“The Sense of an Ending” hands Jim Broadbent an opportunity to do some of the most intricately naturalistic acting of his distinguished career, and for that reason it’s practically worth seeing, even though his character’s journey is not interesting enough for an entire movie.
The Oscar winner plays Tony Webster, a semiretired shop owner who seems content with his quiet life until a thunderbolt from his past in the form of a deceased friend’s diary raises questions about his memories of a long-lost love from his school days.
Filmmaker Ritesh Batra and screenwriter Nick Payne, adapting a 2011 Man Booker Prize-winning Julian Barnes novel, handle the story with great restraint, weaving in flashbacks in a structure that becomes increasingly more complicated, as Tony finds himself consumed by doubt over this fundamental experience from long ago.
Broadbent treats this everyday person and his internal experiences with a degree of pathos that one expects out of a character from Shakespeare, not a modern-day divorced Briton drifting through London, lost in thought. Every moment is infused with great depth of feeling, a tangible sense of being lonely and haunted.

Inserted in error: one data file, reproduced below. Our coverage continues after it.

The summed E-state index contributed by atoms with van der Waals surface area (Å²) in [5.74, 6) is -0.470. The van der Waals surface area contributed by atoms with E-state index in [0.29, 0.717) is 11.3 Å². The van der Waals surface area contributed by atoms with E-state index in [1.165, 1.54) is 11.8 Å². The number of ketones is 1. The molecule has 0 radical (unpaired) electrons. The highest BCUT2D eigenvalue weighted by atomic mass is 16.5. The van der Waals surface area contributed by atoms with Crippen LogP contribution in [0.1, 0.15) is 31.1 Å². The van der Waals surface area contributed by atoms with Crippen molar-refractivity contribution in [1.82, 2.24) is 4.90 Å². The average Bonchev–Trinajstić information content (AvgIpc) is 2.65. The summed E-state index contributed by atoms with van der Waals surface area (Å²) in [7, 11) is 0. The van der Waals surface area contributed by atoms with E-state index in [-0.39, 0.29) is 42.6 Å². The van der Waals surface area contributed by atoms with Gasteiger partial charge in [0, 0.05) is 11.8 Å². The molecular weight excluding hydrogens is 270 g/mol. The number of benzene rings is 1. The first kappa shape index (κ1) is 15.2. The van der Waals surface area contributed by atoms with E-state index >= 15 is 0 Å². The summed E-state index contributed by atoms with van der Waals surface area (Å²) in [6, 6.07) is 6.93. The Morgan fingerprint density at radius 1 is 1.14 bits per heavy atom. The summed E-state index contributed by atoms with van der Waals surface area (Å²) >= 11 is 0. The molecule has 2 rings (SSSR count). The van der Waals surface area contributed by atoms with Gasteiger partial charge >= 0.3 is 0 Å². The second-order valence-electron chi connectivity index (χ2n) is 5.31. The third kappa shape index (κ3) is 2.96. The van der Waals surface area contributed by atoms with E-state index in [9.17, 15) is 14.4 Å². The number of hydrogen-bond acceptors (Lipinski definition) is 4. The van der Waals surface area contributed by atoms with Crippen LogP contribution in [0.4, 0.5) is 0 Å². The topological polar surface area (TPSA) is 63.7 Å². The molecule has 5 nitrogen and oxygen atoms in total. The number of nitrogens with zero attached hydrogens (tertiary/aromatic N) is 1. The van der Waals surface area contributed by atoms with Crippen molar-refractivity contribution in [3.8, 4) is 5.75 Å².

The picture is augmented with an impressive cast of first-rate actors, from Harriet Walter as Tony’s ex-wife Margaret, to Michelle Dockery as their daughter Susie and Charlotte Rampling and Emily Mortimer as key figures from Tony’s past. Everything about the production is first-rate, understated and sensitive, and there’s something refreshing about seeing so many distinguished performers disappear into playing figures that are so fundamentally ordinary in one sense, and yet imbued with consequence in another.
There’s an essential quality missing in “The Sense of an Ending,” though, whether it’s the sort of scene that can shake up a movie and elevate it to a higher dramatic plane, or an overarching atmospheric or stylistic approach providing a context that adds something extra to a story that’s ultimately too abstract and slight to sustain itself.